It had an impact on me and it had an impact on those officers I know. Most likely, thousands of the approximately 4,500 serving police officers we have in South Australia have seen that movie since. In a very helpful way, it does describe the type of mental health pressure police officers and their families can be placed under. It really was a tremendous initiative. I acknowledge Mark Carroll, the president of both the South Australian and the federal police associations, for being one of the key people who made that happen.

In our electorate of Stuart, we have a wide range of communities. Some are very, very small and remote communities, the largest being Port Augusta. It is fair to say that people in these different communities view policing in different ways. If you are in a very small remote town, or even just a small country town, your police officer becomes a friend and a member of the community, as well as the person who is enforcing the law, and it is exactly the same for his or her family. They are almost always incredibly valuable members of the community and are made very welcome. They contribute in many ways, just like everybody else in the community does.

At the other end of the spectrum, population wise, in Port Augusta police officers are valued incredibly highly as well, but they have a different type of work to do. Policing in a regional centre, such as Port Augusta, is different work from what it would be in a small place like Oodnadatta or Maree or Booleroo, for example. So it is tremendous that throughout their careers so many officers are able to move from place to place.

I have known officers, and have had good friends who have been officers, who, over 20 and 30 years, have worked in various parts of metropolitan Adelaide and in various parts of regional South Australia. I think that has been outstanding for their careers and for their families, but it has also been outstanding for their communities, who have had the benefit of police officers with a different range of experience coming into the different communities.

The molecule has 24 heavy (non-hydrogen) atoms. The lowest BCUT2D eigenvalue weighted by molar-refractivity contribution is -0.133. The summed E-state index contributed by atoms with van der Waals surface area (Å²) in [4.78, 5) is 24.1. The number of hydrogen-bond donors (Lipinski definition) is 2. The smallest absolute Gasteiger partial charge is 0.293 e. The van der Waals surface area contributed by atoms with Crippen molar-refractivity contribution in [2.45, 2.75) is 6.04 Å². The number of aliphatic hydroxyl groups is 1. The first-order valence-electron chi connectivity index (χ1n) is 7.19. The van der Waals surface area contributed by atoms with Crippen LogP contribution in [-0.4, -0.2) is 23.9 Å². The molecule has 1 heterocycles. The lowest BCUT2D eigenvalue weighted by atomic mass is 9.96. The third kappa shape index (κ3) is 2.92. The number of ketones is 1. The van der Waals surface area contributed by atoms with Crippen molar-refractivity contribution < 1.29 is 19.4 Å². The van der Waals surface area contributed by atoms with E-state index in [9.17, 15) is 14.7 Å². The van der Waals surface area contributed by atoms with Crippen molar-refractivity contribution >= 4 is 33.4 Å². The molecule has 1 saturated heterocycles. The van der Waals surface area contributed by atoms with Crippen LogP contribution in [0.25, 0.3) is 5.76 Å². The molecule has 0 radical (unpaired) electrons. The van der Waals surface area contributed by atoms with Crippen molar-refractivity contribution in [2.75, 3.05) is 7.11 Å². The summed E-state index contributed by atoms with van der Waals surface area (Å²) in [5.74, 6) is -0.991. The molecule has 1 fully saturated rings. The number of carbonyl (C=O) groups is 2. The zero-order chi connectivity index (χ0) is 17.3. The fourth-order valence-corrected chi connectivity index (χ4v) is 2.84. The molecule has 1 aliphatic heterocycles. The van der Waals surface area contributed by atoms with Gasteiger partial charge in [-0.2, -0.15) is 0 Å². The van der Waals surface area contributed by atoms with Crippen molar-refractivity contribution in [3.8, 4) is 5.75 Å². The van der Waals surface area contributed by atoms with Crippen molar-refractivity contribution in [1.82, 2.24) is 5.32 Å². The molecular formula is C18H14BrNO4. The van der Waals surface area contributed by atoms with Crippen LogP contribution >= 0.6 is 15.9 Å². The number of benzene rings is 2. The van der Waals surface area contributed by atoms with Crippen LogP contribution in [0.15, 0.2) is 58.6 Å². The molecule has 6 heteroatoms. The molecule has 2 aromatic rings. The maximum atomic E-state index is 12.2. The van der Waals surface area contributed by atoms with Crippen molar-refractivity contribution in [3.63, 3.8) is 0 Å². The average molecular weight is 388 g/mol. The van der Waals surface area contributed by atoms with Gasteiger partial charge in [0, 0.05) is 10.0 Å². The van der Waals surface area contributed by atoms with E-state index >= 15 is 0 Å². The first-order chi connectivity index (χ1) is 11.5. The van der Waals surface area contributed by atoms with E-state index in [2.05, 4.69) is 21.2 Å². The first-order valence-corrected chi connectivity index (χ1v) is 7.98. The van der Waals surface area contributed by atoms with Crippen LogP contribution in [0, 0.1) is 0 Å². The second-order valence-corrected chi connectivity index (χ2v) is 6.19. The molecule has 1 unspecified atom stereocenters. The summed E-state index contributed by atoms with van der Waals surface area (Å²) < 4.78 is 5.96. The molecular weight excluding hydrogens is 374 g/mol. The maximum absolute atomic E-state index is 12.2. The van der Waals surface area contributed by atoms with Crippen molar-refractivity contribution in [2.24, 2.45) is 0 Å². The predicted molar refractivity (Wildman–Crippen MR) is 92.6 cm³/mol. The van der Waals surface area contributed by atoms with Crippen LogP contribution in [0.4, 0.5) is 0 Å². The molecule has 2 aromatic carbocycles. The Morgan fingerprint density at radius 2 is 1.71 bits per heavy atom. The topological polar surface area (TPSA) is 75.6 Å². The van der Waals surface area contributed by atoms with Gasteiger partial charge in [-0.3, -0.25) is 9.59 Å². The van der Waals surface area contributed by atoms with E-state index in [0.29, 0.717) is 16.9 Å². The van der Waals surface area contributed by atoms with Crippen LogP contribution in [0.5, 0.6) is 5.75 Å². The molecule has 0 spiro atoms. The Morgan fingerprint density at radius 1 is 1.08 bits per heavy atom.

I know that Commissioner Grant Stevens has a real focus on diversity at the moment. He is a person who has worked incredibly hard as a deputy commissioner, and now as the commissioner, to increase the diversity of SAPOL across the state. As I said before, there are about 4,500—I think it might be about 4,700—sworn police officers in South Australia. He has a real focus on ensuring that there are more and more women in the force and more and more men and women from diverse ethnic backgrounds—and, in fact, from a broader age range as well.

I remember going to the Police Academy for a graduation. There was a 50-year-old man who had just graduated from the academy, so presumably he had been accepted when he was 49, and about to go out to the work world officially as one of the lowest ranking officers around. I am sure that with the experience that comes with being 50 years old, that person would move through the ranks very quickly. Policing these days is not about the traditional, young or middle-aged white male dealing with crime.

The world has moved on, and there are so many high-tech, intuitive, digitally-based ways of fighting crime these days. It is not just about people on foot or in patrol vehicles. It is a whole new world these days, compared to what it was 20, 30, 40 years ago, and a whole new SAPOL enforcing laws, doing everything they can to prevent crimes from happening, but when they do, to do everything they can to apprehend the perpetrators. I honour SAPOL-serving active officers and I support this motion wholeheartedly.